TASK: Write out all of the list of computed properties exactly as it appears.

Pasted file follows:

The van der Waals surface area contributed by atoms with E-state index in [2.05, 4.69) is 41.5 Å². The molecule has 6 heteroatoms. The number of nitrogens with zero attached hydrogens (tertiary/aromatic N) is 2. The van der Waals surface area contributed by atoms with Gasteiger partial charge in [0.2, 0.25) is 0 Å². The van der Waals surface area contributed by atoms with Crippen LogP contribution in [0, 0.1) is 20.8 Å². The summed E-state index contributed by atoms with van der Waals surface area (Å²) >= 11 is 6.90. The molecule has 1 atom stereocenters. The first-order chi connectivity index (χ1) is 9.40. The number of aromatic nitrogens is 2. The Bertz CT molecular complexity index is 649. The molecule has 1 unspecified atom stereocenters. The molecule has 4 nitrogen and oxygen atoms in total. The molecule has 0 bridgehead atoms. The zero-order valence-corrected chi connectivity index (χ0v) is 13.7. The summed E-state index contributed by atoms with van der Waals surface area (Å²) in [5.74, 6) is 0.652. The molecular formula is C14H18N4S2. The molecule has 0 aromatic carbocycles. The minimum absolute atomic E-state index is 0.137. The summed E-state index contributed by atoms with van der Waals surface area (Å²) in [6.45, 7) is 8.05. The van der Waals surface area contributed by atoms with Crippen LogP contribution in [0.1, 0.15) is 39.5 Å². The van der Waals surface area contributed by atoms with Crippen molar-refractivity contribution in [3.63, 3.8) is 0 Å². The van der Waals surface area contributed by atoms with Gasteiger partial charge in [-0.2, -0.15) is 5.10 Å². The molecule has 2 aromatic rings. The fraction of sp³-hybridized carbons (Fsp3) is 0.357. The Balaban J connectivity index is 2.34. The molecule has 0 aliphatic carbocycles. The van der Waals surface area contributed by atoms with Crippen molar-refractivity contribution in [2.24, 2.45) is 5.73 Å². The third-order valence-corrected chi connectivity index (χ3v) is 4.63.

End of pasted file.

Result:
The van der Waals surface area contributed by atoms with E-state index in [2.05, 4.69) is 41.5 Å². The molecule has 6 heteroatoms. The number of nitrogens with zero attached hydrogens (tertiary/aromatic N) is 2. The van der Waals surface area contributed by atoms with Gasteiger partial charge in [0.2, 0.25) is 0 Å². The van der Waals surface area contributed by atoms with Crippen LogP contribution in [0, 0.1) is 20.8 Å². The summed E-state index contributed by atoms with van der Waals surface area (Å²) >= 11 is 6.90. The molecule has 1 atom stereocenters. The first-order chi connectivity index (χ1) is 9.40. The number of aromatic nitrogens is 2. The Bertz CT molecular complexity index is 649. The molecule has 1 unspecified atom stereocenters. The molecule has 4 nitrogen and oxygen atoms in total. The molecule has 0 bridgehead atoms. The zero-order valence-corrected chi connectivity index (χ0v) is 13.7. The summed E-state index contributed by atoms with van der Waals surface area (Å²) in [5.74, 6) is 0.652. The molecular formula is C14H18N4S2. The molecule has 0 aromatic carbocycles. The minimum absolute atomic E-state index is 0.137. The summed E-state index contributed by atoms with van der Waals surface area (Å²) in [6.45, 7) is 8.05. The van der Waals surface area contributed by atoms with Crippen LogP contribution in [0.1, 0.15) is 39.5 Å². The van der Waals surface area contributed by atoms with Crippen molar-refractivity contribution in [3.63, 3.8) is 0 Å². The van der Waals surface area contributed by atoms with Gasteiger partial charge in [-0.2, -0.15) is 5.10 Å². The molecule has 2 aromatic rings. The fraction of sp³-hybridized carbons (Fsp3) is 0.357. The Balaban J connectivity index is 2.34. The molecule has 0 aliphatic carbocycles. The van der Waals surface area contributed by atoms with Crippen molar-refractivity contribution in [2.24, 2.45) is 5.73 Å². The third-order valence-corrected chi connectivity index (χ3v) is 4.63.